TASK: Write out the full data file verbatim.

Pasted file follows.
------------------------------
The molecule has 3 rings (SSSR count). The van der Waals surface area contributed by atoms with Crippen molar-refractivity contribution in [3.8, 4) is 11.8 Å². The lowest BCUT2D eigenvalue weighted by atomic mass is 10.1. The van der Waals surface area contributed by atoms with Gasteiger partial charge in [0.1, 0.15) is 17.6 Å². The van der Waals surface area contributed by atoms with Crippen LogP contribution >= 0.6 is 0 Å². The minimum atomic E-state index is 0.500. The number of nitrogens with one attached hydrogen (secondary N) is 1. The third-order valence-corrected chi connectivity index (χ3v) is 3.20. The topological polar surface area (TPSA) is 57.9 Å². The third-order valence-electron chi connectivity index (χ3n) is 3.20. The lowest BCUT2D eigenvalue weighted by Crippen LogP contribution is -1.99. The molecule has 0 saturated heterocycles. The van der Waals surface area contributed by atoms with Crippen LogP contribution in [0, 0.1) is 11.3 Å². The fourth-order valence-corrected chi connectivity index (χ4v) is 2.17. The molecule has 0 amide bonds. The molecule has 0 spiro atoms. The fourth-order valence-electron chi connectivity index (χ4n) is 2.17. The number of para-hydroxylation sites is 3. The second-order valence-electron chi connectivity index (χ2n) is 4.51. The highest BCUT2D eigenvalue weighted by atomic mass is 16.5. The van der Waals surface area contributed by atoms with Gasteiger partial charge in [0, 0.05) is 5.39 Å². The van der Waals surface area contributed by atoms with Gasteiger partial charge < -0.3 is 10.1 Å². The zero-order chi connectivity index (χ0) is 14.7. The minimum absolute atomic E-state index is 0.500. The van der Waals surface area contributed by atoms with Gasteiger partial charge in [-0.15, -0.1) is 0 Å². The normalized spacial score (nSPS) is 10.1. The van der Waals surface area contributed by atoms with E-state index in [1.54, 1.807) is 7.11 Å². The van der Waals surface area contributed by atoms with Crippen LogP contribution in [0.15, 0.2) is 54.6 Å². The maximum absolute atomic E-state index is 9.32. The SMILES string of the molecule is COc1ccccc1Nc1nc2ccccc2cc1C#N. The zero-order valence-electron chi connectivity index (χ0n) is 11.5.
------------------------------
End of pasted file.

The molecule has 3 rings (SSSR count). The van der Waals surface area contributed by atoms with Crippen molar-refractivity contribution in [3.8, 4) is 11.8 Å². The lowest BCUT2D eigenvalue weighted by atomic mass is 10.1. The van der Waals surface area contributed by atoms with Gasteiger partial charge in [0.1, 0.15) is 17.6 Å². The van der Waals surface area contributed by atoms with Crippen LogP contribution >= 0.6 is 0 Å². The minimum atomic E-state index is 0.500. The number of nitrogens with one attached hydrogen (secondary N) is 1. The third-order valence-corrected chi connectivity index (χ3v) is 3.20. The topological polar surface area (TPSA) is 57.9 Å². The third-order valence-electron chi connectivity index (χ3n) is 3.20. The lowest BCUT2D eigenvalue weighted by Crippen LogP contribution is -1.99. The molecule has 0 saturated heterocycles. The van der Waals surface area contributed by atoms with Crippen LogP contribution in [0, 0.1) is 11.3 Å². The fourth-order valence-corrected chi connectivity index (χ4v) is 2.17. The molecule has 0 amide bonds. The molecule has 0 spiro atoms. The fourth-order valence-electron chi connectivity index (χ4n) is 2.17. The number of para-hydroxylation sites is 3. The second-order valence-electron chi connectivity index (χ2n) is 4.51. The highest BCUT2D eigenvalue weighted by atomic mass is 16.5. The van der Waals surface area contributed by atoms with Gasteiger partial charge in [0, 0.05) is 5.39 Å². The van der Waals surface area contributed by atoms with Gasteiger partial charge < -0.3 is 10.1 Å². The zero-order chi connectivity index (χ0) is 14.7. The minimum absolute atomic E-state index is 0.500. The van der Waals surface area contributed by atoms with Gasteiger partial charge in [-0.15, -0.1) is 0 Å². The normalized spacial score (nSPS) is 10.1. The van der Waals surface area contributed by atoms with E-state index in [1.54, 1.807) is 7.11 Å². The van der Waals surface area contributed by atoms with Crippen LogP contribution in [0.15, 0.2) is 54.6 Å². The maximum absolute atomic E-state index is 9.32. The SMILES string of the molecule is COc1ccccc1Nc1nc2ccccc2cc1C#N. The zero-order valence-electron chi connectivity index (χ0n) is 11.5.